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Growth Mindset in the Classroom

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As adults, we’ve had plenty of practice overcoming setbacks and meeting challenges head on, finding the teachable moment in failure and the silver linings among high expectations. And even with all these years of experience, sometimes it’s still hard to recognize that failure is always an opportunity to learn. 

But how to teach these survival skills to schoolchildren? While students are no strangers to challenges, they are deep in learning mode about how to deal with less-than-ideal outcomes and the stress that comes from self-doubt. 

The term “growth mindset” has become familiar to educators in the past several years, since it was researched and described by Professor Carol Dweck. While the concept has many layers, we can think of it as simply the idea that you can do better and get better at something if you keep working at it. Sounds simple, but for many people, this takes practice. 

And school is a great place to practice it! Consider the example of two fifth graders presented with the same tough math problem. Both children get the wrong answer on their first try. One child sits back and waits for the teacher to offer some solutions. The other child tries approaching the problem in a different way. She looks in her math book to find similar problems. She keeps putting pencil to paper in an attempt to solve the difficult problem.

The first child is showing fixed mindset and the second child is showing a growth mindset. The second child knows that if they keep working at it, they’ll figure out the problem. And even if they don’t? Nothing is lost in the effort.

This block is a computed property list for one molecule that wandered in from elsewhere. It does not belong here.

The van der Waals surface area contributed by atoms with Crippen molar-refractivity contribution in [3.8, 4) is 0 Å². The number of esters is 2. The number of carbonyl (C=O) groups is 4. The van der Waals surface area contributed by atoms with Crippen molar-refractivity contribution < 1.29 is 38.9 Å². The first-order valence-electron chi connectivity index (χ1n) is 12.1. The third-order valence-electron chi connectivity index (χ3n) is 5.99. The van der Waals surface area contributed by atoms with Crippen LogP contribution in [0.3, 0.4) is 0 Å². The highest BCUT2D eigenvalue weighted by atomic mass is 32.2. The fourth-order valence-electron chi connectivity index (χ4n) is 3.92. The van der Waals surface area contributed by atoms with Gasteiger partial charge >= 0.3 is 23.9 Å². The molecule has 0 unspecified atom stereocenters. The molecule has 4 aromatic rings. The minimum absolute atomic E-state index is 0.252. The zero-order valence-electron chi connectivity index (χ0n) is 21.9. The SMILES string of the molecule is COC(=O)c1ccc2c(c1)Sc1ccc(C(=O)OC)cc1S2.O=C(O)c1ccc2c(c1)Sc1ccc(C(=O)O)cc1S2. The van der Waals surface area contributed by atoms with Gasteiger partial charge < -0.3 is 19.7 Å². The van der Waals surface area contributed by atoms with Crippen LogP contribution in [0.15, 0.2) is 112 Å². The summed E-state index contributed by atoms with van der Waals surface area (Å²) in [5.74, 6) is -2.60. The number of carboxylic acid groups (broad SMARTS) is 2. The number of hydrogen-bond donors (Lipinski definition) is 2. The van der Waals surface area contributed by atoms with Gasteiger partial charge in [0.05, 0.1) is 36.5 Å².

The kids who keep working at math problems today will be the adults who keep working at global problems tomorrow. And the world needs people who feel convinced that they can do better, get better, apply better solutions to tough problems. Otherwise, nothing improves.

Quite often, the thing stopping a child from exploring a growth mindset is the fear of looking stupid. After all, when you fail at something, it doesn’t feel very good, and if you fail in front of other people it feels even worse. Why try? Why not maintain your record of success? Why not bask in the glow? Why risk losing that good feeling of accomplishment?

Because, of course, we get stagnant and stop developing as learners! And many kids actually know this by the time they get to school. After all, they’ve spent a few years trying (and failing and trying more) to build towers of blocks as tall as the house. They’ve tried (and failed and tried more) to kick the ball into the soccer goal. They’ve tried (and failed and tried more) to follow a 20-page booklet of Lego instructions. Kids try and fail and try harder all the time. We just need to make sure they’re doing it in the classroom as well.

Of course, trying and having to try again and again changes as we get older. Once we have peers serving as witnesses and judges, it can be especially hard. No one wants to feel stupid, and the odds of this happening increase exponentially in school.

But as parents and educators, we can help! We are the front line in creating a school culture of growth, open minds, open hearts, and vision directed toward the goal of learning. here are some basic tips to get started establishing a growth mindset. 

  • Replace the word “fail” with the word “learn.”
  • Allow the process to go beyond the time set aside for a certain lesson.
  • Encourage support among peers.
  • Use the word “yet:” “I don’t know how to do long division yet.”
  • Be honest about your own opportunities for learning as an adult—it’s perfectly fine to answer a question with “I don’t know—let’s find out!”
  • Share stories of your own failures and the ways you learned from them.
  • Have conversations about the kinds of emotions that can get in the way of a growth mindset—frustration, anger, disappointment, and more.
  • Talk about peer pressure and bullying and about how people can change.
  • Don’t focus on images such as being good at math or being an above average reader. Instead, focus on the actions people take to get good at something—the hard work and extended effort.
  • Discuss the concept of learning how to learn instead of mastering a skill.
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